In the wake of the European Commission’s proposal for a Directive aimed at tackling the debt-equity bias in the European Union (“EU”) (“DEBRA”), Portugal has changed its approach to this issue in order to align it with the Commission’s position.
This change comes as a surprise considering that, last November, ECOFIN suspended the analysis of DEBRA until other already announced proposals in the area of corporate taxation are put forward by the Commission (e.g., proposals that bring the BEFIT initiative to life).
Notwithstanding this, the 2023 Portuguese State Budget Law repealed existing tax regimes aimed at countering the debt-equity bias and introduced a new capitalization incentive – the Incentive to the Capitalization of Companies (“ICE”) – that serves the same purpose. Although inspired by DEBRA, these new rules differ from the European proposal in several key aspects.
The previous Portuguese approach
Until now, Portuguese law provided for two tax incentives aimed at encouraging the decision to finance through equity rather than through debt: (i) the Conventional Remuneration of Share Capital (“RCCS”); and (ii) the Deduction for Retained and Reinvested Earnings (“DLRR”).
On one hand, the RCCS regime allowed companies to deduct a notional interest of 7% on share capital increases of up to EUR 2,000,000, in the tax year of the increase and in the 5 following tax years. If these increases were reversed and the resulting capital reimbursed to the shareholders, the total deducted amount, increased by 15%, was included in the taxpayers’ tax basis in the year of the share capital reduction.
For companies benefiting from the RCCS, the threshold of the earnings stripping rules was also lower - 25% (instead of 30%) of their tax-adjusted EBITDA.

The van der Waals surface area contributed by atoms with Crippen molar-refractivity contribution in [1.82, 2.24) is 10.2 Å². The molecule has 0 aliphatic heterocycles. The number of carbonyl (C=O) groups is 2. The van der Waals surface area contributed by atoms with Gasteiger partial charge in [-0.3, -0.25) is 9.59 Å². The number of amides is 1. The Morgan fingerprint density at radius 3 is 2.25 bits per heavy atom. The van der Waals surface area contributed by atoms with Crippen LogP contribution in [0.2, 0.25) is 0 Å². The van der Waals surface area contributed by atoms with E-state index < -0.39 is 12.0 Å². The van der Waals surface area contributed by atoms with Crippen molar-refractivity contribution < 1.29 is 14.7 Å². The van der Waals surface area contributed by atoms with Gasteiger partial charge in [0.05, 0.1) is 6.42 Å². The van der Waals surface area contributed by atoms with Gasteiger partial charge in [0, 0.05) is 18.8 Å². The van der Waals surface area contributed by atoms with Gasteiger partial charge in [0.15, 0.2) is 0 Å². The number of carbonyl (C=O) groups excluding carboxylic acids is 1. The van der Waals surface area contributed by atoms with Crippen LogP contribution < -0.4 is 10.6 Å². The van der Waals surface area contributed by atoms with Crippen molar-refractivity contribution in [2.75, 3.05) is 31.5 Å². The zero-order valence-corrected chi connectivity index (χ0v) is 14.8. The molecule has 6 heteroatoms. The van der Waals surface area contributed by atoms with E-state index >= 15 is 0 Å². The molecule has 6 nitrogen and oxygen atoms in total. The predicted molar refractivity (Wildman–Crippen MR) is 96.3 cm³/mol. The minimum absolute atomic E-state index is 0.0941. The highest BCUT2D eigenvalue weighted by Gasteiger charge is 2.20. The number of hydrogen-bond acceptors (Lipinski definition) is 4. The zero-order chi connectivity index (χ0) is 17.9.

On the other hand, under the DLRR regime, SMEs were granted a Corporate Income Tax credit of up to 10% of earnings retained and reinvested in the acquisition of certain fixed tangible assets. The amount of retained earnings eligible for this benefit was capped at EUR 12,000,000, for each tax year.
A DEBRA-inspired paradigm shift
The ICE allows companies to deduct 4.5% (or 5% in the case of SMEs and Small Mid Cap companies) of eligible net equity increases each year. This allowance is subject to the higher of the following limits:
-EUR 2,000,000; or
-30% of the companies’ tax-adjusted EBITDA. The amount of the allowance exceeding this limit, however, may be carried forward for a period of 5 years.
Similarly to DEBRA (that states that the Directive does not apply to some financial undertakings), entities subject to the supervision of the Bank of Portugal or the Insurance and Pension Funds Supervision Authority, or branches in Portugal of credit institutions, other financial institutions, or insurance companies*are not covered by this regime. In addition, this incentive is also not applicable to companies whose (i) tax and social security obligations are not duly regularized, (ii) taxable profit is determined by indirect methods; and whose (iii) accounting has not been organized in accordance with the accounting standards in force.